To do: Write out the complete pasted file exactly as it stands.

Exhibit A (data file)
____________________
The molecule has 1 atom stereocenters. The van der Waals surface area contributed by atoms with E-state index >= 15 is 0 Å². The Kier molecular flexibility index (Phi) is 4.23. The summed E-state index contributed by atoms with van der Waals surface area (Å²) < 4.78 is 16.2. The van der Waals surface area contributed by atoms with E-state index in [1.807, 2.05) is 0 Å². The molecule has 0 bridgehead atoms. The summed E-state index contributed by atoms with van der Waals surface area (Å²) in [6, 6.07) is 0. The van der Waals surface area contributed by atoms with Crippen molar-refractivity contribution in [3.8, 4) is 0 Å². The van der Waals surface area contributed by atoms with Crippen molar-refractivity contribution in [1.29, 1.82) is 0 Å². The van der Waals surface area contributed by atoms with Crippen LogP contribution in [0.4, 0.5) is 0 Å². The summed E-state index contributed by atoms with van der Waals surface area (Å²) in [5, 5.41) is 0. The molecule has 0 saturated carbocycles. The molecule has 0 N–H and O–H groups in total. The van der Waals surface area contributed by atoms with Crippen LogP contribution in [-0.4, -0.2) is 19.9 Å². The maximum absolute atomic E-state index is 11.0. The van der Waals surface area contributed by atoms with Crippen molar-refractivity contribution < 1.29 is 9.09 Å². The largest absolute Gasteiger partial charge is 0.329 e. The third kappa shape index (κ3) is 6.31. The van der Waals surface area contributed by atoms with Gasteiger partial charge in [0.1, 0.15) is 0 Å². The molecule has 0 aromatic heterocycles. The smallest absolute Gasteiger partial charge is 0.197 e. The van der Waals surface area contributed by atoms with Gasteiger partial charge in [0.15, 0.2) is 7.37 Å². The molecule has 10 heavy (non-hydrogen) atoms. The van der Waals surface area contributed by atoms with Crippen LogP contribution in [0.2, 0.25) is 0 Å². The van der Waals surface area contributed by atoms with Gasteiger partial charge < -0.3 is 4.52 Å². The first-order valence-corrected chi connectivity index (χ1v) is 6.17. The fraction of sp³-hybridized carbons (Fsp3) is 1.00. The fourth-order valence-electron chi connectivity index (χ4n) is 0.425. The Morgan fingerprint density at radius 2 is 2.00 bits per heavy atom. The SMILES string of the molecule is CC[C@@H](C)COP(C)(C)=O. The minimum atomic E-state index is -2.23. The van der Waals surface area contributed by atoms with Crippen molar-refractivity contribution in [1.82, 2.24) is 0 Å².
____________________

The molecule has 1 atom stereocenters. The van der Waals surface area contributed by atoms with E-state index >= 15 is 0 Å². The Kier molecular flexibility index (Phi) is 4.23. The summed E-state index contributed by atoms with van der Waals surface area (Å²) < 4.78 is 16.2. The van der Waals surface area contributed by atoms with E-state index in [1.807, 2.05) is 0 Å². The molecule has 0 bridgehead atoms. The summed E-state index contributed by atoms with van der Waals surface area (Å²) in [6, 6.07) is 0. The van der Waals surface area contributed by atoms with Crippen molar-refractivity contribution in [3.8, 4) is 0 Å². The van der Waals surface area contributed by atoms with Crippen molar-refractivity contribution in [1.29, 1.82) is 0 Å². The van der Waals surface area contributed by atoms with Crippen LogP contribution in [0.4, 0.5) is 0 Å². The summed E-state index contributed by atoms with van der Waals surface area (Å²) in [5, 5.41) is 0. The molecule has 0 saturated carbocycles. The molecule has 0 N–H and O–H groups in total. The van der Waals surface area contributed by atoms with Crippen LogP contribution in [-0.4, -0.2) is 19.9 Å². The maximum absolute atomic E-state index is 11.0. The van der Waals surface area contributed by atoms with Crippen molar-refractivity contribution < 1.29 is 9.09 Å². The largest absolute Gasteiger partial charge is 0.329 e. The third kappa shape index (κ3) is 6.31. The van der Waals surface area contributed by atoms with Gasteiger partial charge in [0.1, 0.15) is 0 Å². The molecule has 0 aromatic heterocycles. The smallest absolute Gasteiger partial charge is 0.197 e. The van der Waals surface area contributed by atoms with Gasteiger partial charge in [0.15, 0.2) is 7.37 Å². The molecule has 10 heavy (non-hydrogen) atoms. The van der Waals surface area contributed by atoms with Crippen LogP contribution in [0.2, 0.25) is 0 Å². The van der Waals surface area contributed by atoms with Gasteiger partial charge < -0.3 is 4.52 Å². The first-order valence-corrected chi connectivity index (χ1v) is 6.17. The fraction of sp³-hybridized carbons (Fsp3) is 1.00. The fourth-order valence-electron chi connectivity index (χ4n) is 0.425. The Morgan fingerprint density at radius 2 is 2.00 bits per heavy atom. The SMILES string of the molecule is CC[C@@H](C)COP(C)(C)=O. The minimum atomic E-state index is -2.23. The van der Waals surface area contributed by atoms with Crippen molar-refractivity contribution in [1.82, 2.24) is 0 Å².